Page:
For our upcoming annual senior issue, which you’ll see in July, I interviewed a 63-year-old Texan to get his take on wealth, health and retirement.
In interviewing the client, who I’ll call Jim, an interesting tidbit emerged: He’d been “done wrong” by an advisor. Yeah, I know, it’s beginning to sound like a country-western song already, but, hey, we were in Texas.
So here’s the skinny. Jim was cruising along for 40 years with his money in CDs. Not getting great returns on them, but not losing his shirt, either. Then, along came an advisor who put Jim in some pretty risky equities. This was 2007. The money started flowing. Jim felt pretty good about things. Jim retired for the second time. He’d earned it.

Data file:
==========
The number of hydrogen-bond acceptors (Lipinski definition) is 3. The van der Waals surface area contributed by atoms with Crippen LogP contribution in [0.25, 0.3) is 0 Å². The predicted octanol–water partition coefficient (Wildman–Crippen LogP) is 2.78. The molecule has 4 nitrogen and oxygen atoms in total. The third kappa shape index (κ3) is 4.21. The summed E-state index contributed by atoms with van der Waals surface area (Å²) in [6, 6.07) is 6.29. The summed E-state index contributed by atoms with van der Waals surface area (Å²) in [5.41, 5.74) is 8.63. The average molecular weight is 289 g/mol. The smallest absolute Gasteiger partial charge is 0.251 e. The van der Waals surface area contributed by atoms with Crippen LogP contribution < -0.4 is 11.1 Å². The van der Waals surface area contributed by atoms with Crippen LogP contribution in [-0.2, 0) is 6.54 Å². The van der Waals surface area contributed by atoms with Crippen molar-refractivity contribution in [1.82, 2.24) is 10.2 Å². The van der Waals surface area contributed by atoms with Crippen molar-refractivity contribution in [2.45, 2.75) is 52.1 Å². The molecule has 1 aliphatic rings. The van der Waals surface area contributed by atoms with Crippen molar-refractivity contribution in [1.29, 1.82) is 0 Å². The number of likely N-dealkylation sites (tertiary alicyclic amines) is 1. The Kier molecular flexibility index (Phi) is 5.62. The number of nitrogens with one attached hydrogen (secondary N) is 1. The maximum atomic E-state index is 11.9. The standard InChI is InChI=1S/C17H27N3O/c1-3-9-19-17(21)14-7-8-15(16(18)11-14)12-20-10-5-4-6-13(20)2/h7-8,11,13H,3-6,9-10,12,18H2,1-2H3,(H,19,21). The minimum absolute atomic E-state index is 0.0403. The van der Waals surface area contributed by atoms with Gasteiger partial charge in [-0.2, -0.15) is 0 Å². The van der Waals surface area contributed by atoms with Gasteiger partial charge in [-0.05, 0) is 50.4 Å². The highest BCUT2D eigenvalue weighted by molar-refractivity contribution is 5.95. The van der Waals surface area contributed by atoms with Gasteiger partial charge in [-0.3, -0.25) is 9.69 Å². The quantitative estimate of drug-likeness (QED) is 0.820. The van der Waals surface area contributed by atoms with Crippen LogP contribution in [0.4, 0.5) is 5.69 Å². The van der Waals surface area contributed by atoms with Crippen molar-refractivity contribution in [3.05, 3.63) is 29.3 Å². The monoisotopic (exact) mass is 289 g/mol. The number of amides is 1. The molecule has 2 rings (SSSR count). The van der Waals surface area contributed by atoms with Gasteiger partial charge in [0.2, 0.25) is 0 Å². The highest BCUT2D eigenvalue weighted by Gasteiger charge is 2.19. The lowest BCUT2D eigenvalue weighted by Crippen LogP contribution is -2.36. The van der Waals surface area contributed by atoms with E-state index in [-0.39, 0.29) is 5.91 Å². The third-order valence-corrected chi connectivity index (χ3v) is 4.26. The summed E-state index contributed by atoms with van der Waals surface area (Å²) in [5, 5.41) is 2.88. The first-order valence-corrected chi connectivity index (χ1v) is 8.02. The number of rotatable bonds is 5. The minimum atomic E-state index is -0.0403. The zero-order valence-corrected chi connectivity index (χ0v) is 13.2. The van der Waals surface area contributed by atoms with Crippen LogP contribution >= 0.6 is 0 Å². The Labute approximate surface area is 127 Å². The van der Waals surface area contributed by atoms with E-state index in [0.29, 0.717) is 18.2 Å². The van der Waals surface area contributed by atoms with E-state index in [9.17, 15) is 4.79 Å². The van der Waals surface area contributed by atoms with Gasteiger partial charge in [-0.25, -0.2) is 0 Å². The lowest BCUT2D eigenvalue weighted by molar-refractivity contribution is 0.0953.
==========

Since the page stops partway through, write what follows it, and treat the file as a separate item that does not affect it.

We turn the page to 2008. Jim’s a modest guy, who lives in a nice neighborhood but nothing flashy. He could afford more, but he’s kept a tight lid on the money all these years. He was in CDs after all. But, man, that money’s really flowing. I mean, it’s going gangbusters. Jim’s out shopping for fancy cars; his preference is Mercedes. He’s looking at custom made bikes; he’s a Harley man. Then the market crashed. Jim lost about half of his savings.
The advisor who put him in the risky investments? Not a peep. Cut and run. Dine and dash. Not even a good old, “Hasta la vista, baby!”